Building The Semiconductor Industry in Nigeria

Building The Semiconductor Industry in Nigeria

 A very simple logic: demand is high, why not work to provide more supply? That is business and economics 101. So, the postulation by John Mc Keown that Nigeria could go into microfabrication business to take advantage of the broad high prices of chips, while a good call at superficial level, will certainly struggle at a deeper level.

First, the condition precedent for Nigeria for a chip factory is not there. Yes, we cannot run a foundry with generators. Secondly, our universities are not there to produce the knowledge workforce to design chips and fabricate them. Thirdly, the comparative advantages are against Nigeria with silica, etc (be at least as good as TSMC to have opportunities in markets). You can add more challenges.

This is what Nigeria needs now in the semiconductor business: a clone of MOSIS. MOSIS is a service funded by the US military research unit which connects all universities and small chip design companies together, making it easier for people to create prototypes at largely zero cost. So, magically, a Stanford student can design a chip and send it to MOSIS and within 3 months will get five samples. Through MOSIS, the US government took out the burden of schools needing to build  $1 billion factories, and got them to focus on designs.

And when your prototype is fine, you can then raise money to send the chips to TSMC, Global Foundries, etc. But that first phase is always on the bill of the government. Canada has an equivalent of that. China copied that model. Brazil did the same. My roadmap on that was the basis of my book which received a huge award.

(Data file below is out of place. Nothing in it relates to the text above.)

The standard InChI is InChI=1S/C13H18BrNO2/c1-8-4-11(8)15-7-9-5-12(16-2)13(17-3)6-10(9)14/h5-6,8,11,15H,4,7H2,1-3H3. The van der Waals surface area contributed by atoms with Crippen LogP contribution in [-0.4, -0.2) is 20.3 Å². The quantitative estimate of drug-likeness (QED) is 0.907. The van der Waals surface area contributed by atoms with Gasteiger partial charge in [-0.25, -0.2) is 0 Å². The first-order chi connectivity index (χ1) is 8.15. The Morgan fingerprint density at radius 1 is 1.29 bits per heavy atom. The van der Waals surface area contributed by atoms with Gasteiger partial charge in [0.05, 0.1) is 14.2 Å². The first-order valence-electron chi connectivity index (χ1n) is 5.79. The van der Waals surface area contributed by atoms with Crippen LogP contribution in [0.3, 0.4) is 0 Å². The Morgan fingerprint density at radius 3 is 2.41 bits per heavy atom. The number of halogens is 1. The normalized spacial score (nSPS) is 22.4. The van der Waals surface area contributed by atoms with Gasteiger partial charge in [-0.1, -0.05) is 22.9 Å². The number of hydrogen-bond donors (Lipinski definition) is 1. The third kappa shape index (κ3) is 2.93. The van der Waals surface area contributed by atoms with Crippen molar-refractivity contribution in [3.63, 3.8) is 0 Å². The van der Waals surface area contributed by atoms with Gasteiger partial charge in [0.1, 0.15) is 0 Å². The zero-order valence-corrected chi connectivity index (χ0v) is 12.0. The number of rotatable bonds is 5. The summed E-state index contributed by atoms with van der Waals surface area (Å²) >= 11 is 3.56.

[Book Presentation] IGI Global 2010 “Book of the Year” Award Book Will Be Presented in University of Nairobi

Nigeria needs to nurture chip designers: once that is done, fabricating chips will make sense.

As TSMC Hikes Chip Prices, Is It Time for Public-Private Partnership In Nigeria To Create A Chip Foundry?

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One thought on “Building The Semiconductor Industry in Nigeria

  1. Indeed, although I expect Africa to have a foundry before 2035, It would have to take baby steps before it gains the strenght to run, else we keep falling.

    We did EEE205 earlier this year, it was tough, many struggled and that why I asked you on how you passed with an A. Simply it not something enjoyable when it abstract,even the lecturer had to travel to Swansea to have his Masters.

    While Knowledge sharing would be of advantage we need to be serious about the pushing quality knowledge here, although I know it very expensive.

    Good Evening.

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